Earlier this month I visited Philadelphia for the Pension Research Council’s annual conference at Wharton. There, experts presented new research on how the economic downturn has hurt pension plans and retirees. But the most interesting pension debate in town that week took place behind closed doors at city hall, not within the ivy-covered walls of a preeminent business school. In those quiet deliberations, which will lead to public hearings next month, the dilemma facing local officials grappling with the city pension plan’s early retirement incentives became all too clear.
Like nearly every other US city, Philadelphia provides its employees with a generous pension that encourages them to retire early. Municipal employees who began their city careers at age 25 can begin collecting full pensions at age 60 equal to 72 percent of the average salary they earned in their top three years. However, their lifetime pension benefits fall if they work past 60 because they lose a month of benefits for every extra month they work. As I’ve complained before, these plans push many workers to retire early, depriving cities of experienced civil servants.
Philadelphia thought it found a way out of this dilemma back in 1999—a deferred retirement option plan. DROP lets employees approaching retirement freeze their pension benefits while they continue to work for up to four more years. The city deposits their pension benefits into special interest-bearing accounts and continues to pay their full salaries. Once they stop working, they collect their account balances as a lump sum (often totaling six figures) and begin receiving the same monthly pension they would have collected had they simply retired on cue.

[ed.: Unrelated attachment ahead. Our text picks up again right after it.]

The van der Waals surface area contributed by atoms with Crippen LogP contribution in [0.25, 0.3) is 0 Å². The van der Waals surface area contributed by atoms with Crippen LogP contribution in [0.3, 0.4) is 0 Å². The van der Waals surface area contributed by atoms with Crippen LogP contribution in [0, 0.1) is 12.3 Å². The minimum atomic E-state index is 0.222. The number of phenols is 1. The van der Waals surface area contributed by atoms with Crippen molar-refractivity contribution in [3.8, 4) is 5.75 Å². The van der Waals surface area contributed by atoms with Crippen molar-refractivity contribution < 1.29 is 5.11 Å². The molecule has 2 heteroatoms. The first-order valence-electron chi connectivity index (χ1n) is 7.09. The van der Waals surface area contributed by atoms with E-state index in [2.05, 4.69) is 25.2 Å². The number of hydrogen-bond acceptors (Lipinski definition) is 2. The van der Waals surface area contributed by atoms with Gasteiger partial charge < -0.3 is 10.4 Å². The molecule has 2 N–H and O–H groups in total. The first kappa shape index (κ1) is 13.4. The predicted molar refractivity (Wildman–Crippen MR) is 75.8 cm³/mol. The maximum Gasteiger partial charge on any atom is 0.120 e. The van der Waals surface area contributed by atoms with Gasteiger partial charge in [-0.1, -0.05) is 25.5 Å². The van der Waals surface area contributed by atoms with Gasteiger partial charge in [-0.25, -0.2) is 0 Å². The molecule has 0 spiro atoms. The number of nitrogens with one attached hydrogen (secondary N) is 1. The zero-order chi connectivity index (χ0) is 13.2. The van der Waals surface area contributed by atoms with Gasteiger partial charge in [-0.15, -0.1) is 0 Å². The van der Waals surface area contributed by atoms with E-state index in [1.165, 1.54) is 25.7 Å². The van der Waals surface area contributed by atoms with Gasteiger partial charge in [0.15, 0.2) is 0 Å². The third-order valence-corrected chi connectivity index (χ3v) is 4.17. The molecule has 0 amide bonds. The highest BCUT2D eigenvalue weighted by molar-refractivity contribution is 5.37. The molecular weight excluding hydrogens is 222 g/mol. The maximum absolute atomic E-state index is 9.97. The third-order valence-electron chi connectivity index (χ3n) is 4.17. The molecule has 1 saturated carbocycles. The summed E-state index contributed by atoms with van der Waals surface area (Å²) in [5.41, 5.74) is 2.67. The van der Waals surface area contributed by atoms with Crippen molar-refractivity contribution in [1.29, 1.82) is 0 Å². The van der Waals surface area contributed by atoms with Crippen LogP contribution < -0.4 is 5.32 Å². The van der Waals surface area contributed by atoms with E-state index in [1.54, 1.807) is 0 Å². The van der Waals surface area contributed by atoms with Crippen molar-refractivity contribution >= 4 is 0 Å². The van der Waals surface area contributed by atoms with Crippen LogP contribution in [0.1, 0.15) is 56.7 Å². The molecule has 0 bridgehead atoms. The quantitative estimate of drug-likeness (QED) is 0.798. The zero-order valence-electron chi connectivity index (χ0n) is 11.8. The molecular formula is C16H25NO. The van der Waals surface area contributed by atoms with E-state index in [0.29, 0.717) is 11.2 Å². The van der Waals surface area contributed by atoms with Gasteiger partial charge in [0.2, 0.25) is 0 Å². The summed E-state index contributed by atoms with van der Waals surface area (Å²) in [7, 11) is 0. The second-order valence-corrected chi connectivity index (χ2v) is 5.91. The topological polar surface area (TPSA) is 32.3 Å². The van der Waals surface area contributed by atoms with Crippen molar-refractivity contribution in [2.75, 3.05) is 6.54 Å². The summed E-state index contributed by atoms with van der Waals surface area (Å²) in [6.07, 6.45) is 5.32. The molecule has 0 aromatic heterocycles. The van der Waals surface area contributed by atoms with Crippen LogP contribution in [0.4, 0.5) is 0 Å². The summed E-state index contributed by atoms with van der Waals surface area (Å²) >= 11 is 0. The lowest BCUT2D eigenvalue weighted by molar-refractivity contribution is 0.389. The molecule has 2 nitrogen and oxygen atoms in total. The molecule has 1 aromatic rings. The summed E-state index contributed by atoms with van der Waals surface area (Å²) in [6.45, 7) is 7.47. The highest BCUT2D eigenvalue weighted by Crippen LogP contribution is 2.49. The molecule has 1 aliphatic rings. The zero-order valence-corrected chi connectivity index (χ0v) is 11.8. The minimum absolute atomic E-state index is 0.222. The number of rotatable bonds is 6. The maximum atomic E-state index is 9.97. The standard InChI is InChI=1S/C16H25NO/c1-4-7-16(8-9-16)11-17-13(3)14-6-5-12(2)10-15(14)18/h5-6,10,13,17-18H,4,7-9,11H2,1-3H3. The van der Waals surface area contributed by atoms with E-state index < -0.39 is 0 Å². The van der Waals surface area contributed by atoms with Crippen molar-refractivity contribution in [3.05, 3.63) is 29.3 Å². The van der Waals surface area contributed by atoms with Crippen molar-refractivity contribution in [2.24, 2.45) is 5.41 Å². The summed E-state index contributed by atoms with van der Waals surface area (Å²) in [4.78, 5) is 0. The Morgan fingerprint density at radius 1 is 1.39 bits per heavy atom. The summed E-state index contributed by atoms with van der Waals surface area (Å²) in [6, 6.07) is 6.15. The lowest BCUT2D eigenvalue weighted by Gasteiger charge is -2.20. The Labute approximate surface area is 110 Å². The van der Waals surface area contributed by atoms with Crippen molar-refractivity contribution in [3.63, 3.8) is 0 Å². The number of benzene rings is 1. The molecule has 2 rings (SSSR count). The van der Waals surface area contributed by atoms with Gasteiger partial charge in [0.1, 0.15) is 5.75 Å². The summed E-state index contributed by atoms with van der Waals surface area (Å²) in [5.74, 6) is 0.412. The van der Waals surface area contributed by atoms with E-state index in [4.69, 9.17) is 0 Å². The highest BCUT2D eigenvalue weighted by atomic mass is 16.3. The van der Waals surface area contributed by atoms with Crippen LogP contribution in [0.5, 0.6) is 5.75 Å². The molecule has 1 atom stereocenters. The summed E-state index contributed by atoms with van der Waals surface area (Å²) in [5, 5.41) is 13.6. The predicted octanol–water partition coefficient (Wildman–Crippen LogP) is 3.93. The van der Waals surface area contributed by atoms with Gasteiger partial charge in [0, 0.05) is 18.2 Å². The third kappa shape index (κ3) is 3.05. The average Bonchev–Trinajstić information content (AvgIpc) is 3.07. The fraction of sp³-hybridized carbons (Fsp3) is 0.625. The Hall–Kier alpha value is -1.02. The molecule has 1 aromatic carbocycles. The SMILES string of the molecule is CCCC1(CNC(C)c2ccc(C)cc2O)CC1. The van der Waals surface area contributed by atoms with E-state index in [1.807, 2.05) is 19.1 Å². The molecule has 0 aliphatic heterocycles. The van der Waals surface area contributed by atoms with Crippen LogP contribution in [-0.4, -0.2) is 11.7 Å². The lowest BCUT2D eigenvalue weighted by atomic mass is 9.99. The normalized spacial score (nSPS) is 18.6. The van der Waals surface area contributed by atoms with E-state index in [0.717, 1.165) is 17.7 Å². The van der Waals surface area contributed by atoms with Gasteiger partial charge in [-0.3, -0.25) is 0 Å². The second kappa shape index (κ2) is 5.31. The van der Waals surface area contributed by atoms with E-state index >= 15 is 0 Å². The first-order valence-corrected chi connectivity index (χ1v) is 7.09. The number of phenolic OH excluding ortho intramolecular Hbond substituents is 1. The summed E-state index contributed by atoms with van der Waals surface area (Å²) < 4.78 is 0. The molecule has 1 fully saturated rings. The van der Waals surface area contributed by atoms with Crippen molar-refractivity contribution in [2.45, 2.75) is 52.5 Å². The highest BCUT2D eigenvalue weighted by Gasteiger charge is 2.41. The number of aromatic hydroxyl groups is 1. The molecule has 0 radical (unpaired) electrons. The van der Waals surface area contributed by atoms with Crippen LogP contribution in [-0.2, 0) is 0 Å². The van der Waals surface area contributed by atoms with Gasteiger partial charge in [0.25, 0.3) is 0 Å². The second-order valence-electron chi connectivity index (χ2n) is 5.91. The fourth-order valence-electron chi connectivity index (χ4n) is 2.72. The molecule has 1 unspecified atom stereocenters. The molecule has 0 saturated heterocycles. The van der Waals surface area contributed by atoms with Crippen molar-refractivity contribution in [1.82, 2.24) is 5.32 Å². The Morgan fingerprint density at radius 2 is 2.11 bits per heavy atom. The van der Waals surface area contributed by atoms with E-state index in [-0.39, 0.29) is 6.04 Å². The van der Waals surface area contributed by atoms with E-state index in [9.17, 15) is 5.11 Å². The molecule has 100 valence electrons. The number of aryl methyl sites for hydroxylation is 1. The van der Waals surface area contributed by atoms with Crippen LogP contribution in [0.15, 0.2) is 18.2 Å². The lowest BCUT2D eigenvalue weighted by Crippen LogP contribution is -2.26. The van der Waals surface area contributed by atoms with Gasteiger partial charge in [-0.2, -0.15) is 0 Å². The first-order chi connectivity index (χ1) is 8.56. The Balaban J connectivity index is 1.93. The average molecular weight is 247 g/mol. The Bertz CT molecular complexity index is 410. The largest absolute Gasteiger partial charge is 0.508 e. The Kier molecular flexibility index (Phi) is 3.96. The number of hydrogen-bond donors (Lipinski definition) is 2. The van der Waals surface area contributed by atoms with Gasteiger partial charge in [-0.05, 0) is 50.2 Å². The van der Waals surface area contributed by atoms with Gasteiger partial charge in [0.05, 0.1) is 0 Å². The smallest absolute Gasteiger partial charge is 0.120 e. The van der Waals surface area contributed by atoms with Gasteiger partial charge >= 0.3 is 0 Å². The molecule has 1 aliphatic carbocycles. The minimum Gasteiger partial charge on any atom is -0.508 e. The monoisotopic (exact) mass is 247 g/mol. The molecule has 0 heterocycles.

DROP works—more city workers are delaying retirement. But the program is expensive. Because employees no longer have to forfeit a month of pension benefits when they work a month past retirement age, lifetime benefits have soared. One study puts the 10-year tab for the city at about $250 million, a hefty sum when revenue shortfalls are forcing service cuts. Not surprisingly, outraged voters are crying foul, accusing DROP participants of double dipping by collecting salaries at the same time they’re banking pensions.
Philadelphia’s city council vows to cut costs by reforming the program even though many of its members participate. Reducing the interest rate earned on DROP accounts and tightening eligibility requirements are ideas floated so far, but others want the program eliminated.
Stay tuned to find out what happens in Philadelphia. It may be time to rewrite the city’s traditional pension plan along with DROP. Or maybe it’s time to drop both. And expect the furor there as the city tries to square its need for experienced civil servants with a retirement plan that promotes early exits to spread to other metros soon.